Die Sabbati, videlicet, 27 die Martii.
E. of Cleveland's Petition.
Ordered, That the Earl of Cleveland's Petition,
delivered into this House, be read the First free Day.
Interrogatories on the Earl of Strafford's Behalf.
Interrogatories upon which the Earl of Strafforde
desired the Lord Archbishop of Armagh might be examined, without Oath, on his Behalf, were read; and
it was Ordered, That the Proceedings of the Trial
are to go on, and the Earl of Strafford may examine
the Lord Primate of Armagh upon the same Interrogatories which are now exhibited.
Record of a Bill in Ireland to be brought hither.
Ordered, That the Clerk of the Crown is to bring
into this House a Copy, or the Record, of a Bill transmitted out of Ireland hither, against the Importation of
Tobacco into the Kingdom of Ireland, which is to be
used at the Trial of the Earl of Strafford.
Address to be presented to the King, for disbanding the new Irish Army, etc.
The Lord Chief Justice of the Common Pleas is to
deliver the humble Requests of both Houses to His
Majesty, concerning the disbanding of the new Irish
Army, etc. according to the Instructions prepared by
the Lord Privy Seal and other Lords Yesterday.
Adjourn to Westminster Hall.
The Lord Steward adjourned this House to Westm.
E. of Strafford at the Bar.
The Lieutenant brought the Earl of Strafford to the
And then Mr. Glynn began to open the Fifth Article:
The Fifth Article.
"That the Earl of Strafford, in Time of full Peace,
did, in Ireland, give, and procure to be given, against
the Lord Mountnorris, a Sentence of Death, by a
Council of War, called together by the Earl of
Strafford, without any Warrant, or Authority of
Law, or Offence deserving Punishment, etc.
After this, the Sentence against the Lord Mountnorris
was read publicly, dated the 12th of December 1635.
Witnesses produced and sworn were, the Lord Mountnorris, the Lord Dillon, Lord Rannelaugh, Earl of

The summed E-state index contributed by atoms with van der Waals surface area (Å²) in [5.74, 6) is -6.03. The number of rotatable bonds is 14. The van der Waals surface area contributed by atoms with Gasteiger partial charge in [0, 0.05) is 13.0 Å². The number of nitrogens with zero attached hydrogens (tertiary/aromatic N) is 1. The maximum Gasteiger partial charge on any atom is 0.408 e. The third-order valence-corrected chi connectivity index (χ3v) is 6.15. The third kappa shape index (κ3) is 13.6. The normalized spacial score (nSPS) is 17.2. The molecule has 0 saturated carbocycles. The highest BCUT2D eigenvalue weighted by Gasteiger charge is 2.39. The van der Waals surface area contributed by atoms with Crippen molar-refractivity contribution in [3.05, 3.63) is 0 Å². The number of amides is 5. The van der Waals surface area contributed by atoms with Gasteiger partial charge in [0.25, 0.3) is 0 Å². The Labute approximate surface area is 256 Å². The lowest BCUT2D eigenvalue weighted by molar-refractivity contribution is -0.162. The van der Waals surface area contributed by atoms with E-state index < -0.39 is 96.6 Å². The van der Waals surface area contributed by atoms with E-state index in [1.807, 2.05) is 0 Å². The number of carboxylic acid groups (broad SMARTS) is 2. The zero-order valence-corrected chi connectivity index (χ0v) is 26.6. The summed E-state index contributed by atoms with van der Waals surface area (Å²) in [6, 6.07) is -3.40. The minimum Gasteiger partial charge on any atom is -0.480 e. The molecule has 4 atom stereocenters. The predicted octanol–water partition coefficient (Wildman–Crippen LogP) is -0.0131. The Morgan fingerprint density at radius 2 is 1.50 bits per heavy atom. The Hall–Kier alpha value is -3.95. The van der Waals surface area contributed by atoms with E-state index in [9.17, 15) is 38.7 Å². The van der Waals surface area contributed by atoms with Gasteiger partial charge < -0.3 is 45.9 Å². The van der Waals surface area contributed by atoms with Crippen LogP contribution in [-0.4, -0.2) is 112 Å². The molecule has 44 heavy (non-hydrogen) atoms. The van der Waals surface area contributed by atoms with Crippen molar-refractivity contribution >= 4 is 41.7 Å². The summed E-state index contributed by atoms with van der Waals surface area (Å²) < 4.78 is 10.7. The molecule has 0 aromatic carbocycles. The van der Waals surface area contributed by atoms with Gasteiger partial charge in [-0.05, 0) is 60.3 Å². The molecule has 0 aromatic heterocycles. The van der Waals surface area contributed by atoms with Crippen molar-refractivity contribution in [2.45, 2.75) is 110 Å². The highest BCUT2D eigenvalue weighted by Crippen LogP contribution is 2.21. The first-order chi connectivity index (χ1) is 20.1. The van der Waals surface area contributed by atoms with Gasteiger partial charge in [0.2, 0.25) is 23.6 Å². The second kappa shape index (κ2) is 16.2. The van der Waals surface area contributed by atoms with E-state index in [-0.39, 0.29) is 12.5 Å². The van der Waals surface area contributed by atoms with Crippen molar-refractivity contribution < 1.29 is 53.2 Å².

Corke, Tho. Lord Viscount Dillon, William Castigan,
Patrick Gough, Lord Viscount Conway.
The Evidence being done, the Earl of Strafford
made his Defence; and produced Viscount Willmott,
Sir Adam Loftus, Lord Dillon, Sir Robert Kinge, Sir
Robert Farrar, Sir George Wentworth, as Witnesses,
but not upon Oath.
After the Defence, Mr. Glynn made the Reply; and,
because the Earl of Strafford, in his Answer, insisted
upon fresh Matter, the Commons produced the Lord
Viscount Ely, upon Oath, to depose how Martial Law
had been executed in his Time, who was Forty Years a
Judge in Ireland; and then they read the Thirty-third
Article in the King's Instructions, "That such as may
be tried by Law, are not to receive Trial by Martial
Law, except in Time of War and Rebellion."
Mr. Glynn further declared, That the Commons will
not decline any Article of their Charge; but, in regard
of the great pressing Occasions of the Kingdom, and
to spare Time, they do intend to skip over some and
pick out other Articles to proceed upon; which if they
resolve to do, they will give a convenient Warning to
the Earl of Strafford.
This being done, and it being late; the Lord Steward
told the Commons, That the House will sit again Tomorrow Morning at Eight of the Clock, and then they
may go on.
Adjourn to the Chamber of Parliament.
The Lord Steward adjourned the House to the usual
Dominus Senescallus declaravit præsens Parliamentum
continuandum esse usque in diem Lunæ, videlicet, 29m
diem instantis Martii, hora octava, Dominis sic decernentibus.